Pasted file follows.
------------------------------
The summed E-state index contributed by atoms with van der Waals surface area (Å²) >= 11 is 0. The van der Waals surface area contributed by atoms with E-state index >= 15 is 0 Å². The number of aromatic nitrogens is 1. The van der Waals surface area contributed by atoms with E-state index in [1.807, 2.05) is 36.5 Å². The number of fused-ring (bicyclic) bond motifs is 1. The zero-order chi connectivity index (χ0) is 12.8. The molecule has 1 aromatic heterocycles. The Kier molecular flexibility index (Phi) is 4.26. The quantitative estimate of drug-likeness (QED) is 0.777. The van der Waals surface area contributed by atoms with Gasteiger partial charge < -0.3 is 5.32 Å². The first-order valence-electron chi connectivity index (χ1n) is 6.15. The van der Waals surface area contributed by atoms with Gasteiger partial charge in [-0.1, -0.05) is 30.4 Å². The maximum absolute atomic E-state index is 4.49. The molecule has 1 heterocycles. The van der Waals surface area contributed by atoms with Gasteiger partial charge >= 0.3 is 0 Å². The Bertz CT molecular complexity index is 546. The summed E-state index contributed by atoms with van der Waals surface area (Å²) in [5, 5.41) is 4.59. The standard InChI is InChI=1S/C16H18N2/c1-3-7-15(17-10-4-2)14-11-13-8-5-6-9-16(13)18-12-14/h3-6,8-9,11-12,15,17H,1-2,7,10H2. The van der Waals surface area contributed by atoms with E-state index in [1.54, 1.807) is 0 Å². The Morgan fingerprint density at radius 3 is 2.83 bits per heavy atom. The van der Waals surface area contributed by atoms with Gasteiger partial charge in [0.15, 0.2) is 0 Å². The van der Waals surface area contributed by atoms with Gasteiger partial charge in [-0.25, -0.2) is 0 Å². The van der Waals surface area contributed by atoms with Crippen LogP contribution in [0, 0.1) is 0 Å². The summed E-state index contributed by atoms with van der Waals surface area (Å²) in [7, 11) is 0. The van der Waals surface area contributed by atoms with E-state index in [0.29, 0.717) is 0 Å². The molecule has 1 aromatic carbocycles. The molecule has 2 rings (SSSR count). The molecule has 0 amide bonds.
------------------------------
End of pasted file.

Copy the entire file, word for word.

The summed E-state index contributed by atoms with van der Waals surface area (Å²) >= 11 is 0. The van der Waals surface area contributed by atoms with E-state index >= 15 is 0 Å². The number of aromatic nitrogens is 1. The van der Waals surface area contributed by atoms with E-state index in [1.807, 2.05) is 36.5 Å². The number of fused-ring (bicyclic) bond motifs is 1. The zero-order chi connectivity index (χ0) is 12.8. The molecule has 1 aromatic heterocycles. The Kier molecular flexibility index (Phi) is 4.26. The quantitative estimate of drug-likeness (QED) is 0.777. The van der Waals surface area contributed by atoms with Gasteiger partial charge < -0.3 is 5.32 Å². The first-order valence-electron chi connectivity index (χ1n) is 6.15. The van der Waals surface area contributed by atoms with Gasteiger partial charge in [-0.1, -0.05) is 30.4 Å². The maximum absolute atomic E-state index is 4.49. The molecule has 1 heterocycles. The van der Waals surface area contributed by atoms with Gasteiger partial charge >= 0.3 is 0 Å². The Bertz CT molecular complexity index is 546. The summed E-state index contributed by atoms with van der Waals surface area (Å²) in [5, 5.41) is 4.59. The standard InChI is InChI=1S/C16H18N2/c1-3-7-15(17-10-4-2)14-11-13-8-5-6-9-16(13)18-12-14/h3-6,8-9,11-12,15,17H,1-2,7,10H2. The van der Waals surface area contributed by atoms with E-state index in [1.54, 1.807) is 0 Å². The Morgan fingerprint density at radius 3 is 2.83 bits per heavy atom. The van der Waals surface area contributed by atoms with Gasteiger partial charge in [0.15, 0.2) is 0 Å². The van der Waals surface area contributed by atoms with Gasteiger partial charge in [-0.25, -0.2) is 0 Å². The van der Waals surface area contributed by atoms with Crippen LogP contribution in [0, 0.1) is 0 Å². The summed E-state index contributed by atoms with van der Waals surface area (Å²) in [7, 11) is 0. The van der Waals surface area contributed by atoms with E-state index in [0.29, 0.717) is 0 Å². The molecule has 1 aromatic carbocycles. The molecule has 2 rings (SSSR count). The molecule has 0 amide bonds.